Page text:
by Diane Ravitch, Huffington Post, 05/17/2014
Congress is considering new charter legislation, awarding more money to the charter sector, which will operate with minimal accountability or transparency.
The bill has already passed the House of Representatives with a bipartisan majority and now moves to the Senate.
Make no mistake: on the 60th anniversary of the Brown v. Board decision, Congress is set to expand a dual school system. One sector, privately managed, may choose its students, exclude those who might pull down its test scores, and kick out those it doesn’t want. The other sector — the public schools — must take in all students, even those kicked out by the charters.
One sector — the charter sector — may enroll no students with profound disabilities, while the public schools are required by federal law to accept them all. The charter sector may accept only half as many English language learners, while the public schools are required to accept them all. Some charter schools push out children who are behavior problems, the public schools must take them all.
This is a dual school system, one bound by laws, the other deregulated. One free to select the “winners, ” the other bound to accept all.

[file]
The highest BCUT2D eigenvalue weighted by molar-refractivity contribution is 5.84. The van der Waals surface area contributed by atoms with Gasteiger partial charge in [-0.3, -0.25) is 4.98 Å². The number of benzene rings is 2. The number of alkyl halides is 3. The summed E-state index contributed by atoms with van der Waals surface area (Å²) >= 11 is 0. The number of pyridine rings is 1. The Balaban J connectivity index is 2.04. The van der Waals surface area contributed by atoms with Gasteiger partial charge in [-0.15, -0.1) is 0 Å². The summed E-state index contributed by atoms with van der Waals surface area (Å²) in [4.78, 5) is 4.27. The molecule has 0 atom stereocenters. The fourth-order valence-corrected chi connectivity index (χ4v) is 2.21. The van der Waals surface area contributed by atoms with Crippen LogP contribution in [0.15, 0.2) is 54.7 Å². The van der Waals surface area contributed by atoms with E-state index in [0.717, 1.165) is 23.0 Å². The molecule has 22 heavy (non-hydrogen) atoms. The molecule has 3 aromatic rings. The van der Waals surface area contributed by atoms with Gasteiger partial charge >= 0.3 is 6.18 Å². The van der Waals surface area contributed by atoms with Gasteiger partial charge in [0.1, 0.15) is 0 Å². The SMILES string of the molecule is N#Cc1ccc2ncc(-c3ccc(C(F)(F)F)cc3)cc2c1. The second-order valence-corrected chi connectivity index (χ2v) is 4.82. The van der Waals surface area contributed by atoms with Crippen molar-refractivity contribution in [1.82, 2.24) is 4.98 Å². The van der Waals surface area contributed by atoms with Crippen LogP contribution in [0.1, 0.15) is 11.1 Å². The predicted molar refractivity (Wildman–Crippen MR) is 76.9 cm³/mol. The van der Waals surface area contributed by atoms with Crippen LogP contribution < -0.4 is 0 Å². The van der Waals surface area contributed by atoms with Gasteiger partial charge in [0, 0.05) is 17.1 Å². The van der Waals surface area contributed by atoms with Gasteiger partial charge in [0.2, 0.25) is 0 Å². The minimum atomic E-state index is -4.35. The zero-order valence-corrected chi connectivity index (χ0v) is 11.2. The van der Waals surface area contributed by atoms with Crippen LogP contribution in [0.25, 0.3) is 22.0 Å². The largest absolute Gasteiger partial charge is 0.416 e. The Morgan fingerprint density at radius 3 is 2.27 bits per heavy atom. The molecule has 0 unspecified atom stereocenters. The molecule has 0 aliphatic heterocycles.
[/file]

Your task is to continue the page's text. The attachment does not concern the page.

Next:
Will federally-funded charters be allowed to operate for profit, as many charters do? Will they pay their executives exorbitant salaries, of more than $400,000, as some charters do? Will they be exempt from nepotism laws, as many charters are? Will charter leaders be allowed to hire their relatives or give them contracts? Will they be exempt from conflict of interest and self-dealing laws, as they are in some states? Will members of the board be permitted to win profitable contracts from the board?
The growth of the charter sector has been driven by a strange coalition. Charters are supported by wealthy hedge fund managers who give generously to individual charters and to charter chains; they fund political candidates who support charters. Charters are supported enthusiastically by the Obama administration, which endorses the privatization of public schools. Charters are a favorite of conservative groups like ALEC (the American Legislative Exchange Council) and right-wing governors. Charters receive millions from some of the nation’s wealthiest foundations, including the Gates Foundation, the Broad Foundation, and the Walton Family Foundation.
This odd coalition doesn’t seem to care that it is reversing the Brown decision of 1954. The fact that charters are highly segregated does not trouble them. The fact that charters undermine public education, an institution that is basic to our democracy, does not trouble them. …
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